The purpose of this report is to provide guidance on prioritization and selection of harms for inclusion in systematic reviews. The immediate intended audience of this guidance is the EPC program, though we hope it may be useful to all systematic reviewers and those who commission or use systematic reviews.

Suggested citation

Chou R, Baker WL, Bañez L, Iyer S, Myers ER, Newberry S, Pincock L, Robinson KA, Sardenga L, Sathe N, Springs S, Wilt TJ. Prioritization and Selection of Harms for Inclusion in Systematic Reviews. Methods Guide for Comparative Effectiveness Reviews. (Prepared by the Scientific Resource Center under Contract No. 290-2012-0004-C). AHRQ Publication No. AHRQ Pub No. 17(18)-EHC-034-EF. Rockville, MD: Agency for Healthcare Research and Quality; February 2018. www.effectivehealthcare.ahrq.gov/reports/final.cfm DOI: https://doi.org/10.23970/AHRQEPCMETHGUIDE1.

References*

  1. Haidich AB, Birtsou C, Dardavessis T, et al. The quality of safety reporting in trials is still suboptimal: survey of major general medical journals. J Clin Epidemiol. 2011;64(2):124-35. doi: 10.1016/j.jclinepi.2010.03.005.
  2. Hodkinson A, Kirkham JJ, Tudur-Smith C, et al. Reporting of harms data in RCTs: a systematic review of empirical assessments against the CONSORT harms extension. BMJ Open. 2013;3(9):e003436-2013-. doi:10.1136/bmjopen-2013-003436.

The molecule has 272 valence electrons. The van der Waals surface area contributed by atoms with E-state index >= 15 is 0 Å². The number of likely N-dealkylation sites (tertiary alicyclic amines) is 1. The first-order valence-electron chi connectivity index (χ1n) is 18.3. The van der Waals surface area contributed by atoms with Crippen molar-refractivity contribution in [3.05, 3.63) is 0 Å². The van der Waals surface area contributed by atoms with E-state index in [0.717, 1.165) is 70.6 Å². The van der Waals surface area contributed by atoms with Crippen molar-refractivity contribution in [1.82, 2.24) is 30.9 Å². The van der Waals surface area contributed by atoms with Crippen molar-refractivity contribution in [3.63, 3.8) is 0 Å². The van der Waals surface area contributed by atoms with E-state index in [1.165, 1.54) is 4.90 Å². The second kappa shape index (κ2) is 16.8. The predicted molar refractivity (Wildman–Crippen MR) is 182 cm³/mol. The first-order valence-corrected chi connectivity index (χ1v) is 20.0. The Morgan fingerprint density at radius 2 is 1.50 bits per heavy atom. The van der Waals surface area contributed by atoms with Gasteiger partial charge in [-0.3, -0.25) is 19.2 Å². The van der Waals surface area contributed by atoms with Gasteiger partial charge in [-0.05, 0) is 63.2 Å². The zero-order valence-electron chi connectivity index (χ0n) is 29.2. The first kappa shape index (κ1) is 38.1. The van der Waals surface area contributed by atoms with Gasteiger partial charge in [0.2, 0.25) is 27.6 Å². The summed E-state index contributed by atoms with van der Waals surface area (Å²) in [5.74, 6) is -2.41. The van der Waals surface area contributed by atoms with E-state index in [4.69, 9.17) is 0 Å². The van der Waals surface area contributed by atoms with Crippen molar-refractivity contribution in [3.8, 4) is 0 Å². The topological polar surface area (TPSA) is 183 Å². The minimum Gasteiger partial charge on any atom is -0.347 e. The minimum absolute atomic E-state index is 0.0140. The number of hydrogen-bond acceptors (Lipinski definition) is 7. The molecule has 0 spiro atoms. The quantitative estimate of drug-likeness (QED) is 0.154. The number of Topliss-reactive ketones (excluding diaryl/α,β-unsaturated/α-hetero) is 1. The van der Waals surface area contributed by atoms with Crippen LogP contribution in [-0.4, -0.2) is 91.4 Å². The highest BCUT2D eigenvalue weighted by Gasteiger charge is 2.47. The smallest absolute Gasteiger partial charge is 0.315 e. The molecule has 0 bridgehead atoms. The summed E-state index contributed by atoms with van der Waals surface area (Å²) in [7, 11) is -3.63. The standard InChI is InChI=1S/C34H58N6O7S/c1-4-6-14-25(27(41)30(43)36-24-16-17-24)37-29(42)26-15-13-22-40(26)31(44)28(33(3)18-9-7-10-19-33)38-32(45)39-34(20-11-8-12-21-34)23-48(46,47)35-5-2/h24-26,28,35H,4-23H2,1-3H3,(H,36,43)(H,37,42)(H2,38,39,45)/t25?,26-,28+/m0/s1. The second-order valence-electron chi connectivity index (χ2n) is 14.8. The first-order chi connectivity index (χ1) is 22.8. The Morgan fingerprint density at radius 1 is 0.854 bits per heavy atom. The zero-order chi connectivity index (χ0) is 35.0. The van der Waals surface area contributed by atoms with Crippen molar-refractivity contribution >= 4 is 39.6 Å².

3. Chou R, Helfand M. Challenges in systematic reviews that assess treatment harms. Ann Intern Med. 2005;142(12 Pt 2):1090-9. doi: 10.7326/0003-4819-142-12_Part_2-200506211-00009.
  4. Bhaumik DK, Amatya A, Normand SL, et al. Meta-Analysis of Rare Binary Adverse Event Data. J Am Stat Assoc. 2012;107(498):555-67. doi:10.1080/01621459.2012.664484.
  5. Rothwell PM. External validity of randomised controlled trials: “to whom do the results of this trial apply?”. Lancet. 2005;365(9453):82-93. doi:10.1016/S0140-6736(04)17670-8.
  6. Hodkinson A, Gamble C, Smith CT. Reporting of harms outcomes: a comparison of journal publications with unpublished clinical study reports of orlistat trials. Trials. 2016;17(207). doi:10.1186/s13063-016-1327-z.
  7. Saini P, Loke YK, Gamble C, et al. Selective reporting bias of harm outcomes within studies: findings from a cohort of systematic reviews. BMJ. 2014;349:g6501. doi:10.1136/bmj.g6501.
  8. Chou R, Aronson N, Atkins D, et al. AHRQ series paper 4: assessing harms when comparing medical interventions: AHRQ and the effective health-care program. J Clin Epidemiol. 2010;63(5):502-12. doi: 10.1016/j.jclinepi.2008.06.007.

*Only references cited in this Introduction are included here. Go to the full report for the complete reference list.